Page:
Novel nano-carbon materials have potential application in catalysis, polymer composite, and biomedical fields etc. Applications of the nano-carbon materials mainly depend on the degree of the dispersion of the nano-carbon materials into the related medium, such as aqueous phase, organic phase, or polymer materials. Improvements in heat transfer, electrical properties, viscosity, and lubricity, etc. can be realized upon dispersion of the nanotubes. Control of the surface functional groups in the nano-carbon materials is thus important. For example, common nano-carbon materials exhibit hydrophobic properties making it difficult to disperse them in aqueous solution, requiring modification of surface functional groups thereon. To change the surface properties of the nano-carbon materials from hydrophilics to hydrophobics, conventional methods utilize oxidization by strong oxidants or acidification in the strong acid environment. U.S. Pat. No. 5,861,454 discloses the oxidation of fibrils with concentrated nitric acid resulting in a mass, which was difficult to disperse. Hiura and Ebbesen, in U.S. Pat. No. 5,698,175, describe a process for purifying and functionalizing carbon nanotubes, which after synthesis contain carbon impurities such as carbon nanoparticles and amorphous carbons. In this process, the nanotubes are dispersed with ultrasound into nitric acid, chlorosulfonic acid or potassium permanganate in dilute sulfuric acid solution and heated to purify the nanotubes or introduce functional groups into the nanotubes. U.S. Pat. No. 6,099,965 discloses the use of nitric acid (HNO3) to modify the surface functional group on the nano-carbon materials. There are drawbacks associated with the methods now available to provide oxidized carbon nanomaterials. For example, one disadvantage of using strong acid treatment is the generation of environmentally harmful wastes. Treating such wastes increases the cost of the products. Since the condition of acidification is uncontrollable, it is hard to do mass production. The use of strong acid such as nitric acid and sulfuric acid leads to corrosion problems. It would therefore be desirable to provide methods of functionalizing carbon nanotubes which do not use or generate environmentally hazardous chemicals and which can be scaled up easily and inexpensively. While many uses have been found for carbon nanomaterials, as described in the patents and patent applications referred to above, many different and important uses may still be developed if the carbon nanomaterial surfaces can be easily and inexpensively functionalized, permitting interaction of the functionalized carbon nanomaterials with various substrates to form unique compositions of matter with unique properties.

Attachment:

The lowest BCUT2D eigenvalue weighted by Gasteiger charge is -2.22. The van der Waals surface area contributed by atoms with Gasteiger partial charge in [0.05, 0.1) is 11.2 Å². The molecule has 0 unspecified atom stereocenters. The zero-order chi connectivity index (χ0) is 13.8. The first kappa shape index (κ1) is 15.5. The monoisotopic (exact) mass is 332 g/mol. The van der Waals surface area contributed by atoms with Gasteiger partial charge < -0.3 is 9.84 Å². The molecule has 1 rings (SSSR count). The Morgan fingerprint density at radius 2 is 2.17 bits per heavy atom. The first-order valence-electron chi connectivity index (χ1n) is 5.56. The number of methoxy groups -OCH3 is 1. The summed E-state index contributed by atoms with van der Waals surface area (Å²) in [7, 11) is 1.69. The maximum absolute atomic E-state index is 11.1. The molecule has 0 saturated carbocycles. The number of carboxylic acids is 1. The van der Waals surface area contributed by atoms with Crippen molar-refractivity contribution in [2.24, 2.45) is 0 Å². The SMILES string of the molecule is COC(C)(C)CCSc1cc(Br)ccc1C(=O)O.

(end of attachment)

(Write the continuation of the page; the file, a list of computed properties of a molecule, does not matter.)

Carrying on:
Conventional methods for preparing hydrophilic nano-carbon materials by oxidization or acidification are further limited by unsuitability for magnetic nano-carbon materials. Novel nano-carbon materials such as carbon nanotubes (CNT) and carbon nanocapsules (CNC) filled with metal particles have been developed to apply not only to the separation of the biomedical DNA, RNA, and active enzymes but also to recycling the heavy metal catalysis in the chemical industry. The metal particles of CNT and CNC, however, dissolve in acid, rendering the nano-carbon material to be nonmagnetic.